With Abundant Forests, Africa Looks to Grow Its Carbon Market
By Wanjohi Kabukuru
In villages dotted across the African continent, locals living in once-heavily forested regions are starting to find their land in high demand.
In Kenya’s Gazi Bay, arguably the continent’s most famous mangrove restoration project, thousands of trees have been planted thanks to nearly a decade of concerted efforts to offset carbon dioxide released by faraway governments and companies seeking to improve their climate credentials. The initiative was one of Africa’s first steps into the carbon market, where credits to emit greenhouse gases can be bought or sold.
Since then, dozens of similar schemes have sprouted across the continent, with African governments now looking to capitalize on this exploding global industry. The continent is home to huge swaths of carbon-absorbing lands, with forest covering roughly 674 million hectares, or 22.7%, of Africa, according to the U.N. Food and Agriculture Organization. The Cuvette-Centrale Peatlands deep in the Congo Basin are alone capable of locking in up to 30 billion tons of carbon, or three years worth of the world’s emissions.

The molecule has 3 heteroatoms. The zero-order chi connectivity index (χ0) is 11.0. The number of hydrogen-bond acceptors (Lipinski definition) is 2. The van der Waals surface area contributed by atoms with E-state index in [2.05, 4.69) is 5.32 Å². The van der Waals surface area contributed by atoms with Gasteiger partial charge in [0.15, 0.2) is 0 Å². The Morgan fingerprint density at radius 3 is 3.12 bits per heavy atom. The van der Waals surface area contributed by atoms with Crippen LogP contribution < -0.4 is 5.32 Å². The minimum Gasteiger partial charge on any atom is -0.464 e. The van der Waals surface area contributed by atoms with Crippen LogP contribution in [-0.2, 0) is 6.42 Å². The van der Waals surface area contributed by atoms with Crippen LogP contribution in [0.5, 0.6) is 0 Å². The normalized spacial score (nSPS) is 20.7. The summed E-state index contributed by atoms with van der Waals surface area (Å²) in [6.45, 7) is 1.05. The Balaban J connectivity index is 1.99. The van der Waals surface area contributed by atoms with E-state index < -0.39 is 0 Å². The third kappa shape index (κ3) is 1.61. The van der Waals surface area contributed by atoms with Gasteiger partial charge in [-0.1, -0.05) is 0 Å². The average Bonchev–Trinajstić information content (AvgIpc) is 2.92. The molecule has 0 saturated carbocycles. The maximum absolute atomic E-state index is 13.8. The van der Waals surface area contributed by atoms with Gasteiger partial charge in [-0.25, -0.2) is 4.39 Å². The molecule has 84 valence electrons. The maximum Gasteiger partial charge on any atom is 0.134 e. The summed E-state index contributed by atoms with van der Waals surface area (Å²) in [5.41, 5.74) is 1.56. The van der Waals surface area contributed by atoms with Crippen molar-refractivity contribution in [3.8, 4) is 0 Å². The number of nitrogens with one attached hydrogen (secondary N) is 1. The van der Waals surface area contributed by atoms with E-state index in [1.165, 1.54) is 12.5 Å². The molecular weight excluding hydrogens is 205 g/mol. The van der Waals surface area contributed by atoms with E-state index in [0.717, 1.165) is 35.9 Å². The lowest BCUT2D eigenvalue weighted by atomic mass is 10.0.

Waterside mangrove forests, which are more effective at sucking carbon out of the air than their land counterparts, have swelled in places like Gazi. Community-led voluntary initiatives in Kenya, Mozambique and Ivory Coast that restore thousands of hectares of forest are supported by large international carbon credit organizations such as Blue Forest and the World Resources Institute.